Zeitschrift für Luft- und Raumfahrttechnik

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ISSN: 2168-9792


Aero Thermodynamic : An Overview

Srikanth Nuthanapati

Thermodynamics is a branch of physics that studies heat, function, and temperature, as well as their relationships with electricity, radiation, and matter's physical properties. The four laws of thermodynamics govern the behaviour of these quantities, which provide a quantitative definition using observable macroscopic physical quantities but can also be described in terms of microscopic constituents.

Thermodynamics is used in a broad range of science and engineering subjects, including physical chemistry, biochemistry, chemical engineering, and mechanical engineering, as well as more complex fields including meteorology. Thermodynamics arose from a desire to improve the efficiency of early steam engines, especially through the work of French physicist Nicolas Léonard Sadi Carnot (1824), who claimed that increasing engine efficiency would help France win the Napoleonic Wars. In 1854, Lord Kelvin, a Scots-Irish physicist, was the first to formulate a succinct description of thermodynamics.

The topic of thermodynamics is the relationship between heat and forces acting between contiguous parts of bodies, as well as the relationship between heat and electrical agency. The study of chemical compounds and chemical reactions was soon expanded after the initial application of thermodynamics to mechanical heat engines. Chemical thermodynamics investigates the role of entropy in chemical reactions and has contributed significantly to the field's growth and understanding.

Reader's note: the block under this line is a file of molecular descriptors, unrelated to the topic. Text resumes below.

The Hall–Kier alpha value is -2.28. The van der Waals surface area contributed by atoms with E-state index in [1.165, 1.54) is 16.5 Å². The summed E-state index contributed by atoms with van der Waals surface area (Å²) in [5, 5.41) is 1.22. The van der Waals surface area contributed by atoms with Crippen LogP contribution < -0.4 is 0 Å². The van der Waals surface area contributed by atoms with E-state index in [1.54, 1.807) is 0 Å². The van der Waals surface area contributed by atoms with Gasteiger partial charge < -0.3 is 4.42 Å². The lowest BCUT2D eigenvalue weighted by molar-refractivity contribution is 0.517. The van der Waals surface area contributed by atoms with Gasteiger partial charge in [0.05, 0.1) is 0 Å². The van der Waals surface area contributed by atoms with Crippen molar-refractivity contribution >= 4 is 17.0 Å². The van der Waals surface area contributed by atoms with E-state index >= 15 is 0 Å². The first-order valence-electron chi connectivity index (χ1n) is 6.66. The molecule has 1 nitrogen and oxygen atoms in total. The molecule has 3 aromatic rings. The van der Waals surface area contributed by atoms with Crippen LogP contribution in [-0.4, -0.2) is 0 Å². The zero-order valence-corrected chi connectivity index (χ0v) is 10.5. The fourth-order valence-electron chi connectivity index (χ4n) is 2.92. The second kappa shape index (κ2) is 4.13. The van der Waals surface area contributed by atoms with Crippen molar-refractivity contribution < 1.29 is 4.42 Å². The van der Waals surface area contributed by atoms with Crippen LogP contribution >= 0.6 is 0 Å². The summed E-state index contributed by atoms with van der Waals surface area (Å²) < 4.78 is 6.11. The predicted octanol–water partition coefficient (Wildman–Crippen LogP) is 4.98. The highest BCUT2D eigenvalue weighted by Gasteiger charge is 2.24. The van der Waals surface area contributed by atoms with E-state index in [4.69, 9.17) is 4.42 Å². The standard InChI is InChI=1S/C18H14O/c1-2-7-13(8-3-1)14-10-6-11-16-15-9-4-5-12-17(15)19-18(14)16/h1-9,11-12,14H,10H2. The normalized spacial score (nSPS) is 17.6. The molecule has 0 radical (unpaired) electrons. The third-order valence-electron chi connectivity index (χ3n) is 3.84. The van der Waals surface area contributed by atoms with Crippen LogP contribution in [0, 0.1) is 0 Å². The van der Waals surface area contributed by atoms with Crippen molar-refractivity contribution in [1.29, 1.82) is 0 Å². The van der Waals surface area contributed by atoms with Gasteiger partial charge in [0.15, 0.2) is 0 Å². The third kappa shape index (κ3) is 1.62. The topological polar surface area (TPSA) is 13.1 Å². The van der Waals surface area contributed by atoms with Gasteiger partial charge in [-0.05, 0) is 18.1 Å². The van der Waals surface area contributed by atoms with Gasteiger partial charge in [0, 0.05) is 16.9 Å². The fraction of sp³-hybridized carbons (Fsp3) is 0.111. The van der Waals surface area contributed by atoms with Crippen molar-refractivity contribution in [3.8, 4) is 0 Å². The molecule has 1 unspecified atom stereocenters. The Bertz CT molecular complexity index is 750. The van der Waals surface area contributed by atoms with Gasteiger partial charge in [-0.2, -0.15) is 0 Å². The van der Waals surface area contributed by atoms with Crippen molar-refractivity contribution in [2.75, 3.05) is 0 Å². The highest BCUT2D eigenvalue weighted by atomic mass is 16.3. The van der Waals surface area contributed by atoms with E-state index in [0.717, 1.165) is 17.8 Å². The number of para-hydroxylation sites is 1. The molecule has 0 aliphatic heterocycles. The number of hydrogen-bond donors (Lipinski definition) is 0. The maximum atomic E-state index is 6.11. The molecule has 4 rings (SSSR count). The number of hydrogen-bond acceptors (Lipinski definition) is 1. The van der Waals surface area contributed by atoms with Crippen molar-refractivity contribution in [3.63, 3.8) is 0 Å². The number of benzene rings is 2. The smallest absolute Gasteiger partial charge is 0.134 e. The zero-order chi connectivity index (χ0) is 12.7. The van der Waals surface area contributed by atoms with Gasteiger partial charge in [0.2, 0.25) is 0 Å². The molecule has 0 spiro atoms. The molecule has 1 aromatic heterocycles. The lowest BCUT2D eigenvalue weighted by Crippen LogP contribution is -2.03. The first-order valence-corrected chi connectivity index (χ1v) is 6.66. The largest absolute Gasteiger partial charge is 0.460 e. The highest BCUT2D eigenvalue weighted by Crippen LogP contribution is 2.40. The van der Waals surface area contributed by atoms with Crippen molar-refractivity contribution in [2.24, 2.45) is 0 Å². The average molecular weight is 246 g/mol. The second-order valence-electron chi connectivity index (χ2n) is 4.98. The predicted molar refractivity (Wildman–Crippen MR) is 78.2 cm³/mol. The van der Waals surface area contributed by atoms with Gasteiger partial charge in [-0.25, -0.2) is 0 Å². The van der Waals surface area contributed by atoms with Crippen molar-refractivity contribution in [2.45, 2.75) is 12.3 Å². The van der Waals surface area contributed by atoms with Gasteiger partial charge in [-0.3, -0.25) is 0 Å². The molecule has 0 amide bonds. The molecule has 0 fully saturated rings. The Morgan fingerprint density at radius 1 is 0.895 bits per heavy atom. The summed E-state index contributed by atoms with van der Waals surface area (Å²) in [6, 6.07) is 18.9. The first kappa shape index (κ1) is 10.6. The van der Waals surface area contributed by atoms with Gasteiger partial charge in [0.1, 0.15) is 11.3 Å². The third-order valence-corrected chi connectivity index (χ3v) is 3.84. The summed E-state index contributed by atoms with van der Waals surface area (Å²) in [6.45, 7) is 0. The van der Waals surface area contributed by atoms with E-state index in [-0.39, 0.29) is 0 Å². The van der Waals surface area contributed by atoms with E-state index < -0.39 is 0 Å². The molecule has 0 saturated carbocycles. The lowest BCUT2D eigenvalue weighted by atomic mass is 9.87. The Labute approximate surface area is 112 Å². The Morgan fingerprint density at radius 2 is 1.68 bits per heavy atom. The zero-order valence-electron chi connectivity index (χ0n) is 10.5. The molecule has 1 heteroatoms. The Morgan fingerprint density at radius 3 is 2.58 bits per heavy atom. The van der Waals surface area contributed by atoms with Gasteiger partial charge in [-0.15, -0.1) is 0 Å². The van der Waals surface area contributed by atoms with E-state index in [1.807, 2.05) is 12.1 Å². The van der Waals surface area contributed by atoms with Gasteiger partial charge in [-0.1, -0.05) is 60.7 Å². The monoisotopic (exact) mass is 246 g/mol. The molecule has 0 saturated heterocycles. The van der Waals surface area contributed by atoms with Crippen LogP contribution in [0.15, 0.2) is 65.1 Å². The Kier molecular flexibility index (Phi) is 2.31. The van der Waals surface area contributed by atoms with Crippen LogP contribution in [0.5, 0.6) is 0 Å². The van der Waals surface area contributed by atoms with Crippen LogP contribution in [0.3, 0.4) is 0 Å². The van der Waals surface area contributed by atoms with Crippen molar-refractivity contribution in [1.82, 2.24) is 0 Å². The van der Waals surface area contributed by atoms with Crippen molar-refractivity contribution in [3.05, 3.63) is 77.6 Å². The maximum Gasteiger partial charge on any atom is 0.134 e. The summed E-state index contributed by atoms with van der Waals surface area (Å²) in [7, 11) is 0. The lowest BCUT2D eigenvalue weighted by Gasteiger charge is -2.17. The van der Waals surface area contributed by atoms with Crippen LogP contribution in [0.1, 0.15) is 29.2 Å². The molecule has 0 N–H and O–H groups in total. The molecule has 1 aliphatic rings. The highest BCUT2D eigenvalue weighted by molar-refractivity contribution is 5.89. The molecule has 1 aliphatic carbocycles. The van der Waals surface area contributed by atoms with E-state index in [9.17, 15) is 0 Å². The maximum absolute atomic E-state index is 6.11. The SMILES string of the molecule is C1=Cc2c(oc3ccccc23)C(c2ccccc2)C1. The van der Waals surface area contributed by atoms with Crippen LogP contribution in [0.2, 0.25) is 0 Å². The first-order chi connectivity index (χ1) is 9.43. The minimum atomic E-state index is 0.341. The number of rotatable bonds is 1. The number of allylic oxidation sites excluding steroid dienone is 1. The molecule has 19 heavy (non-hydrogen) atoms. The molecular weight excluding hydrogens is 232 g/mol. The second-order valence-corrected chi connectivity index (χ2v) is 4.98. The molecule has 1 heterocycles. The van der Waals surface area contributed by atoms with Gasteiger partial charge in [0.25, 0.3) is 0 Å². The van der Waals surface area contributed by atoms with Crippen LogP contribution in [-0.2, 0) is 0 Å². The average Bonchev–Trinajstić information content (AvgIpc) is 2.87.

Thermodynamics was reformulated in a variety of ways. Statistical thermodynamics, also known as statistical mechanics, is the study of statistical forecasts of particle collective motion based on microscopic conduct. Constantin Carathéodory proposed a strictly mathematical solution in an axiomatic formulation in 1909, which is known as geometrical thermodynamics.



The four laws of thermodynamics, which form an axiomatic   basis, are used to describe every thermodynamic method. The first law states that energy can be transferred between physical structures in the form of heat or work.

The second law establishes the existence of a quantity known as entropy, which describes the thermodynamic direction in which a system can evolve and quantifies the state of order of a system, as well as the useful work that can be derived from it.

The interactions between large ensembles of objects are studied and classified in thermodynamics. The principles of the thermodynamic system and its surroundings are at the heart of this. A system is made up of particles whose average motions determine its properties, which are then connected to one another via state equations.

Internal energy and thermodynamic potentials, which are useful for deciding conditions for equilibrium and spontaneous processes, can be expressed using a combination of properties.

Thermodynamics can be used to explain how structures react to changes in their environment using these methods. This holds true for a broad range of science and engineering subjects, including motors, phase transitions, chemical reactions, transport phenomena, and even black holes.